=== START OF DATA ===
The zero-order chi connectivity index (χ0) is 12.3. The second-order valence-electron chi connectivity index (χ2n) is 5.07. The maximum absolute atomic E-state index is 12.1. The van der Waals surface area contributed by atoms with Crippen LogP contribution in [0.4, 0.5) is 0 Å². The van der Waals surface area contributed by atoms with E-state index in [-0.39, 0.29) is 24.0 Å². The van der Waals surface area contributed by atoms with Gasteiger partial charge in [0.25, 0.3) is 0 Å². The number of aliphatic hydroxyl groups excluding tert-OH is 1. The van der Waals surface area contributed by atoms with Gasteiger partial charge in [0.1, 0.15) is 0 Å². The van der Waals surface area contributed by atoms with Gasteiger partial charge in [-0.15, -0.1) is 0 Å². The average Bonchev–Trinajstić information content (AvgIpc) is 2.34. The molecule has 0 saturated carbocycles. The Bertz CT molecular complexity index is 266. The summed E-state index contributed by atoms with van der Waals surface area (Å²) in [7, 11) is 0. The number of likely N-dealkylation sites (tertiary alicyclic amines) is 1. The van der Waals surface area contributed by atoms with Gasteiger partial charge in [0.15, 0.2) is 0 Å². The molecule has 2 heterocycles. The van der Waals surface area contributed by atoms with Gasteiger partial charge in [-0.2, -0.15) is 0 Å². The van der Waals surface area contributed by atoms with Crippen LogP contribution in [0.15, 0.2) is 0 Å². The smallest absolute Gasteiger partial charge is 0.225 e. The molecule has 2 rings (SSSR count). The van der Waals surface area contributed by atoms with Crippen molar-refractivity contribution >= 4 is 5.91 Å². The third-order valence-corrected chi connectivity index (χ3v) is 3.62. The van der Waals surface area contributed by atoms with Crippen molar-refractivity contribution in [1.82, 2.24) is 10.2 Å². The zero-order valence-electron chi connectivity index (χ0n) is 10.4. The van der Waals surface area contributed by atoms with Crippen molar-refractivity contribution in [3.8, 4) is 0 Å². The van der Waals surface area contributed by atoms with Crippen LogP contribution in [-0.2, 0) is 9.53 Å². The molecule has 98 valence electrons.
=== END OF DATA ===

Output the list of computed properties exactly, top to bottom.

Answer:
The zero-order chi connectivity index (χ0) is 12.3. The second-order valence-electron chi connectivity index (χ2n) is 5.07. The maximum absolute atomic E-state index is 12.1. The van der Waals surface area contributed by atoms with Crippen LogP contribution in [0.4, 0.5) is 0 Å². The van der Waals surface area contributed by atoms with E-state index in [-0.39, 0.29) is 24.0 Å². The van der Waals surface area contributed by atoms with Gasteiger partial charge in [0.25, 0.3) is 0 Å². The number of aliphatic hydroxyl groups excluding tert-OH is 1. The van der Waals surface area contributed by atoms with Gasteiger partial charge in [0.1, 0.15) is 0 Å². The van der Waals surface area contributed by atoms with Gasteiger partial charge in [-0.15, -0.1) is 0 Å². The average Bonchev–Trinajstić information content (AvgIpc) is 2.34. The molecule has 0 saturated carbocycles. The Bertz CT molecular complexity index is 266. The summed E-state index contributed by atoms with van der Waals surface area (Å²) in [7, 11) is 0. The number of likely N-dealkylation sites (tertiary alicyclic amines) is 1. The van der Waals surface area contributed by atoms with Gasteiger partial charge in [0.15, 0.2) is 0 Å². The molecule has 2 heterocycles. The van der Waals surface area contributed by atoms with Gasteiger partial charge in [-0.2, -0.15) is 0 Å². The van der Waals surface area contributed by atoms with Crippen LogP contribution in [0.15, 0.2) is 0 Å². The smallest absolute Gasteiger partial charge is 0.225 e. The molecule has 2 rings (SSSR count). The van der Waals surface area contributed by atoms with Crippen molar-refractivity contribution >= 4 is 5.91 Å². The third-order valence-corrected chi connectivity index (χ3v) is 3.62. The van der Waals surface area contributed by atoms with Crippen molar-refractivity contribution in [1.82, 2.24) is 10.2 Å². The zero-order valence-electron chi connectivity index (χ0n) is 10.4. The van der Waals surface area contributed by atoms with Crippen molar-refractivity contribution in [3.8, 4) is 0 Å². The van der Waals surface area contributed by atoms with Crippen LogP contribution in [-0.2, 0) is 9.53 Å². The molecule has 98 valence electrons.